The dotnet format command and StyleCop.Analyzers

This article shows how to use the dotnet format command to format your source code according to a specific coding style. The article discusses its limitations and how to overcome them by introducing StyleCop.Analyzers. It also mentions the way to apply StyleCop.Analyzers to all projects in a solution.

About dotnet format

The dotnet format command allows bulk formatting of all source code within a project or solution according to a predefined ruleset. The dotnet format command is included by default in the .NET SDK version 6.0 or later.

To determine the formatting rules, the dotnet format reads one or more rulesets from .editorconfig files located in the target project or solution directory, as well as its ancestor folders. If you format your source code according to the C# Coding Style, you can utilize the .editorconfig file found in the .NET Runtime repository.

When using the dotnet format, it is essential to specify the info level severity to the command. Otherwise, the command will ignore most of the rules.

The provided command formats the following code into the next one.

However, the resulting code does not fully comply with the formatting requirements. For example, the method name retains its camelCase format, and the if statement remains on a single line. There are also unnecessary empty lines.


To achieve more disciplined results, we can use StyleCop.Analyzers. StyleCop.Analyzers provides a way to apply the StyleCop ruleset traditionally provided by an extension called StyleCop for Visual Studio.

To format the source code in a project with StyleCop.Analyzers, you just need to add the StyleCop.Analyzers package to the project as follows. Once added, the dotnet format will seamlessly integrate with StyleCop.Analyzers.

When using StyleCop.Analyzers without any additional configuration, it applies the default ruleset, which doesn't follow the C# coding style. To solve this problem, you can download the default ruleset file from the StyleCop.Analyzers repository and customize it.

By incorporating the following diff to the ruleset file, StyleCop.Analyzers will follow the desired style. For your convenience, you can download the applied file from my repository.

When you save the customized ruleset file as stylecop.ruleset in the project directory, you should add the following lines to the project file to specify the name of the ruleset file for StyleCop.Analyzsers.

To format the source code in the project according to the specified ruleset, simply run the command dotnet format --severity info as shown above. Running this command will give you a much better result than the previous formatting.


If you need to format every project in a solution, you must add the StyleCop.Analyzers package to each project individually. Fortunately, there is a more efficient way to simplify this process using the Directory.Build.props file.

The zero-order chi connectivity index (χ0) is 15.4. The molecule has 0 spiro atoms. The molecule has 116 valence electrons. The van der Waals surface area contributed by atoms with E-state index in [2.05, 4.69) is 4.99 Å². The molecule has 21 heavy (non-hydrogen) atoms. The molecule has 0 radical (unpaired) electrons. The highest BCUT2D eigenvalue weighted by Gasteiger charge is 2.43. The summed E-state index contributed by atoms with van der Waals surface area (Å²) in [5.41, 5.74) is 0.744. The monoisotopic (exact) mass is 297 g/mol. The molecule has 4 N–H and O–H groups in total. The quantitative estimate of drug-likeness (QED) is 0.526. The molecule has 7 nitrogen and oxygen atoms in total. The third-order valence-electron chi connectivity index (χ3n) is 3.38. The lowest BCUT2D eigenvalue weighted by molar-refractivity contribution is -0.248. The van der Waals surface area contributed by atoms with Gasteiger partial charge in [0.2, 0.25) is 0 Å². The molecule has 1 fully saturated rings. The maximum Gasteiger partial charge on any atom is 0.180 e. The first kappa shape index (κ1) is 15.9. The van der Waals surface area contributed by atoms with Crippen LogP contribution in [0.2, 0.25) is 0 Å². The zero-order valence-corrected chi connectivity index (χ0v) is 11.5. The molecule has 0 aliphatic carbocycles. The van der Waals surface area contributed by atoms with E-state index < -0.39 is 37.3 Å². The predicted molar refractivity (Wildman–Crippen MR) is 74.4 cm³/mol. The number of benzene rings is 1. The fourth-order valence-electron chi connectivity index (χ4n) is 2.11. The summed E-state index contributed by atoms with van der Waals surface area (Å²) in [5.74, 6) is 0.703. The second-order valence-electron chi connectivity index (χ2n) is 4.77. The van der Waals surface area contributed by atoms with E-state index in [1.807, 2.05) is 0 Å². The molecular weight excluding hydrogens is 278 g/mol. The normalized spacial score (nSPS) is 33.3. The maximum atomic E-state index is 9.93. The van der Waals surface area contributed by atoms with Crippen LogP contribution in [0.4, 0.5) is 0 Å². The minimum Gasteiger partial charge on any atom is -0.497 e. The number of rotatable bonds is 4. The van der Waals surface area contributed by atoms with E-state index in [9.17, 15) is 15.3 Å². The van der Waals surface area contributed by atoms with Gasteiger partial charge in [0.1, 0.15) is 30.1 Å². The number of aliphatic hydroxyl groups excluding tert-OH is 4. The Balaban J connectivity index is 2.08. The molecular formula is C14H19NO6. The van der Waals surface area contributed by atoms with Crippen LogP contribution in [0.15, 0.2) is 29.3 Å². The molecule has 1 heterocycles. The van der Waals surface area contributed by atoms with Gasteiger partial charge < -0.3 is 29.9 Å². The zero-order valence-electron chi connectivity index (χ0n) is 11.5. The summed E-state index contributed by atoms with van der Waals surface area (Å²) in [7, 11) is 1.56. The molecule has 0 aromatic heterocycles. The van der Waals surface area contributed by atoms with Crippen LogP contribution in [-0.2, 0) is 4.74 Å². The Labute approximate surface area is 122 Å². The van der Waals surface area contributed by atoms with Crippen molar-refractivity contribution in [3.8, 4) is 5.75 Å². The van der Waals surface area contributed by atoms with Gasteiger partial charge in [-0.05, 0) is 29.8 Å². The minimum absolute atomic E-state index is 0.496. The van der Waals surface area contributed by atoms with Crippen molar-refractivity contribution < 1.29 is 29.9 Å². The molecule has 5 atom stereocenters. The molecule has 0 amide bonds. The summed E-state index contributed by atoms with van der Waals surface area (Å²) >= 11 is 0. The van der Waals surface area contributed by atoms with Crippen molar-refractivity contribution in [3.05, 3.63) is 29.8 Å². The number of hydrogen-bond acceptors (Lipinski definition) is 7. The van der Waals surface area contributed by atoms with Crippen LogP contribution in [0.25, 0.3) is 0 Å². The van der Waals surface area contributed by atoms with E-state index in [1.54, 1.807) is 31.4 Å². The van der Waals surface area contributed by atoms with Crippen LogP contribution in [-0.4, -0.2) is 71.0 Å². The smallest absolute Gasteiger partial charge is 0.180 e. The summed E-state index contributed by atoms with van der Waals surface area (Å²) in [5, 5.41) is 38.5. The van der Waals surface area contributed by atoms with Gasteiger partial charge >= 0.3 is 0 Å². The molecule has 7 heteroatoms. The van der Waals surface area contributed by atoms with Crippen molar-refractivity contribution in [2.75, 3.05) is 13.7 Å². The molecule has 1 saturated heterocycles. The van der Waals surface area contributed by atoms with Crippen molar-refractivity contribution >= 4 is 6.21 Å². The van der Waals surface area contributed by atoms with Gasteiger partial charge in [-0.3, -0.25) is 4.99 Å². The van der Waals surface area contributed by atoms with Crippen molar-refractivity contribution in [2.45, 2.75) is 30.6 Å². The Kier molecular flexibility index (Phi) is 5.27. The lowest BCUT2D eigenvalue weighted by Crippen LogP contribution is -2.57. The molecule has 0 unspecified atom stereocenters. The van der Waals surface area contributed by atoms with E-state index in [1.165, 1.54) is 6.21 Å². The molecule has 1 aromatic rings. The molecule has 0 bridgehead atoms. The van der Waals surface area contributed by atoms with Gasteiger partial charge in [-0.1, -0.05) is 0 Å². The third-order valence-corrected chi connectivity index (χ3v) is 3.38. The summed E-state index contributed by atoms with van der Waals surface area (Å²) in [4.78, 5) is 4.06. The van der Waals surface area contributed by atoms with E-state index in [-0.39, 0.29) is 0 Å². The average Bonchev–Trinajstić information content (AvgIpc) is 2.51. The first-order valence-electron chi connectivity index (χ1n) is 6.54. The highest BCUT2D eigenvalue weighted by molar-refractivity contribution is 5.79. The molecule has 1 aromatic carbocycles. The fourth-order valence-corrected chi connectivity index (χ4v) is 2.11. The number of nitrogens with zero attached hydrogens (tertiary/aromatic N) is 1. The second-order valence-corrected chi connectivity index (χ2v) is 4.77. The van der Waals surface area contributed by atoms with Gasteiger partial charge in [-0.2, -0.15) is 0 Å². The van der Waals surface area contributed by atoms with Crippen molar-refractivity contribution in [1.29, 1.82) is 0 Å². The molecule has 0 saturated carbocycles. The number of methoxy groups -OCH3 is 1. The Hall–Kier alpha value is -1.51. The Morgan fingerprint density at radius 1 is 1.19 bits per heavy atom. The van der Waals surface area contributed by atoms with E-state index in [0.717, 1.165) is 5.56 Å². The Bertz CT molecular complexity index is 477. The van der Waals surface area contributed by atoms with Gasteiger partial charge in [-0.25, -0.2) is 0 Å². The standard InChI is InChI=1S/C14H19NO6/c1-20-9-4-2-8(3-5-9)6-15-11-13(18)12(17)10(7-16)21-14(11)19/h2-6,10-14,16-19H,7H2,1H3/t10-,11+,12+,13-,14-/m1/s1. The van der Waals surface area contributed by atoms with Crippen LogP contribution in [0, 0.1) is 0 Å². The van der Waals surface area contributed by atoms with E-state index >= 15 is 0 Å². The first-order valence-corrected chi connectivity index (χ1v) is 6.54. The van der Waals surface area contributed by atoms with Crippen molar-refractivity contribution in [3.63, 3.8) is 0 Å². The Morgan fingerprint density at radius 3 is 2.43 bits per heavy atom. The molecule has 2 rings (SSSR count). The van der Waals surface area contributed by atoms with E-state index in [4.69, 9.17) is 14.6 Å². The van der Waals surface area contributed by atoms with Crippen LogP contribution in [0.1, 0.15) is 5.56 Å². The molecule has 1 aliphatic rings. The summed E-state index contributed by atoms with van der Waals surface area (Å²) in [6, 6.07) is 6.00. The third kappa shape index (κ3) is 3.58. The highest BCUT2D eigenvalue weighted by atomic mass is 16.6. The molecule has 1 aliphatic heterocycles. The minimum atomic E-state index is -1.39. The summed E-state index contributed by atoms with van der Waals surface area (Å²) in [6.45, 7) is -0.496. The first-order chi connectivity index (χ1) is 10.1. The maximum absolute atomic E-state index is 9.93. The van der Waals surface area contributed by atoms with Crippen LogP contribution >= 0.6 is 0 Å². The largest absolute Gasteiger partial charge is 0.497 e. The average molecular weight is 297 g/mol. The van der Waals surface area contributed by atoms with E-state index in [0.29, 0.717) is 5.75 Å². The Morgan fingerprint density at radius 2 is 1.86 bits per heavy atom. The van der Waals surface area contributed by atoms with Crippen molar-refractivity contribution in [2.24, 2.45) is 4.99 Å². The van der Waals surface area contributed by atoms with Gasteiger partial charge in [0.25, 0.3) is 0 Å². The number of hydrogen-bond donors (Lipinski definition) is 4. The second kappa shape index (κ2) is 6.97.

If you place Directory.Build.props in the solution folder, MSBuild will automatically import it at the top of each project file. So you can place the following Directory.Build.props file in the solution folder to make Stylecop.Analyzers available in every project.

You should notice that the MSBuildThisFileDirectory variable has the directory where Directory.Build.props is located. By specifying the ruleset file with this variable, projects in directories of any depth can read the ruleset file.


This article showed how to use the dotnet format in conjunction with StyleCop.Analyzers. You can get more disciplined code formatting results with StyleCop.Analyzers compared to using the dotnet format alone.

In addition, this article introduced the functionality of the Directory.Build.props file. It allows you to format the source code in every project in the solution folder with StyleCop.Analyzsers.

6 thoughts on “The dotnet format command and StyleCop.Analyzers”

    1. In this article, you'll learn about the benefits of StyleCopAnalyzers and how to utilize it effectively. The choice between using .ruleset or .editorconfig to configure StyleCopAnalyzers doesn't significantly impact the information presented in this article.

    2. I have updated this article. In the meantime, I tried to use the .editorconfig file to customize the ruleset for StyleCop.Analyzers.

      However, I noticed that StyleCop.Analyzers behaves differently when using .editorconfig including dotnet_diagnostic than when using the stylecop.ruleset file. So I abandoned this approach.

  1. Definitely, this article is inspiring and valuable! I just wanted to notice it may require to be updated.

    Also, I noticed there is no dotnet format of version 6.0. Newest version is v5.1.225507 (please visit

    I am trying to understand what version was meant to integrate with StyleCop.Analyzers.

    Could you please correct the version you did mean?

    1. Thank you for bringing to my attention that some updates are needed for this article.
      I have noticed the relationship between the dotnet SDK, the dotnet format command, and StyleCop.Analyzers is not clearly explained.
      Therefore, I will provide further clarification within the article.

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